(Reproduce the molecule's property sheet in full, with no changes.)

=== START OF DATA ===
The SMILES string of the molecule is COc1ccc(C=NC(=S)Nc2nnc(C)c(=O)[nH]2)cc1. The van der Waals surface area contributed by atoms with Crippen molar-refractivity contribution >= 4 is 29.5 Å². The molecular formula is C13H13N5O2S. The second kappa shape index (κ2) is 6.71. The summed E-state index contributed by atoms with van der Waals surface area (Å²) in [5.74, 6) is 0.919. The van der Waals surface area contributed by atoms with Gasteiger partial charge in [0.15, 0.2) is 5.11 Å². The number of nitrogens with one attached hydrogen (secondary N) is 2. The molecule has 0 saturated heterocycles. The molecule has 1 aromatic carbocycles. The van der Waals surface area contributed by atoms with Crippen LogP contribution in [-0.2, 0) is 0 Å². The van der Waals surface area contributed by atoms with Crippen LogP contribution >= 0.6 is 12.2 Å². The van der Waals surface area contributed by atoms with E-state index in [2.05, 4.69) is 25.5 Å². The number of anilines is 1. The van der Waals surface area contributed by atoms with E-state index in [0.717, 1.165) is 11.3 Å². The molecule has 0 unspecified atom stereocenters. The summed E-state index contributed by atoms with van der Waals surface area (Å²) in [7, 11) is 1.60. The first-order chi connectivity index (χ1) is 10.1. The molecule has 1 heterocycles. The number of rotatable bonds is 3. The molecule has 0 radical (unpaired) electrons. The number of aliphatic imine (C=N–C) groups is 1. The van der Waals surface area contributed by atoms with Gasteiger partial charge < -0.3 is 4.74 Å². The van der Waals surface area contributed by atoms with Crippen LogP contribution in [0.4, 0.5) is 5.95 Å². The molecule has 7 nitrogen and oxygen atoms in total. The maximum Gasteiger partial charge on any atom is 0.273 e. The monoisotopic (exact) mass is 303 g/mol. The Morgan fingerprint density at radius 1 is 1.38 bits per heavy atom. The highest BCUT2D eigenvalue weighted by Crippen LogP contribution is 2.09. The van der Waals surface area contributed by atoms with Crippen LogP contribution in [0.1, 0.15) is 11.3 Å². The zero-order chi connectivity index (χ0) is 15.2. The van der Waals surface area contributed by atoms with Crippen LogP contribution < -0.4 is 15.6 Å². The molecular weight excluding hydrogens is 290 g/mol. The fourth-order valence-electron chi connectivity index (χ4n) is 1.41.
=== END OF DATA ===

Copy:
The SMILES string of the molecule is COc1ccc(C=NC(=S)Nc2nnc(C)c(=O)[nH]2)cc1. The van der Waals surface area contributed by atoms with Crippen molar-refractivity contribution >= 4 is 29.5 Å². The molecular formula is C13H13N5O2S. The second kappa shape index (κ2) is 6.71. The summed E-state index contributed by atoms with van der Waals surface area (Å²) in [5.74, 6) is 0.919. The van der Waals surface area contributed by atoms with Gasteiger partial charge in [0.15, 0.2) is 5.11 Å². The number of nitrogens with one attached hydrogen (secondary N) is 2. The molecule has 0 saturated heterocycles. The molecule has 1 aromatic carbocycles. The van der Waals surface area contributed by atoms with Crippen LogP contribution in [-0.2, 0) is 0 Å². The van der Waals surface area contributed by atoms with Crippen LogP contribution >= 0.6 is 12.2 Å². The van der Waals surface area contributed by atoms with E-state index in [2.05, 4.69) is 25.5 Å². The number of anilines is 1. The van der Waals surface area contributed by atoms with E-state index in [0.717, 1.165) is 11.3 Å². The molecule has 0 unspecified atom stereocenters. The summed E-state index contributed by atoms with van der Waals surface area (Å²) in [7, 11) is 1.60. The first-order chi connectivity index (χ1) is 10.1. The molecule has 1 heterocycles. The number of rotatable bonds is 3. The molecule has 0 radical (unpaired) electrons. The number of aliphatic imine (C=N–C) groups is 1. The van der Waals surface area contributed by atoms with Gasteiger partial charge < -0.3 is 4.74 Å². The van der Waals surface area contributed by atoms with Crippen LogP contribution in [0.4, 0.5) is 5.95 Å². The molecule has 7 nitrogen and oxygen atoms in total. The maximum Gasteiger partial charge on any atom is 0.273 e. The monoisotopic (exact) mass is 303 g/mol. The Morgan fingerprint density at radius 1 is 1.38 bits per heavy atom. The highest BCUT2D eigenvalue weighted by Crippen LogP contribution is 2.09. The van der Waals surface area contributed by atoms with Crippen LogP contribution in [0.1, 0.15) is 11.3 Å². The zero-order chi connectivity index (χ0) is 15.2. The van der Waals surface area contributed by atoms with Crippen LogP contribution < -0.4 is 15.6 Å². The molecular weight excluding hydrogens is 290 g/mol. The fourth-order valence-electron chi connectivity index (χ4n) is 1.41.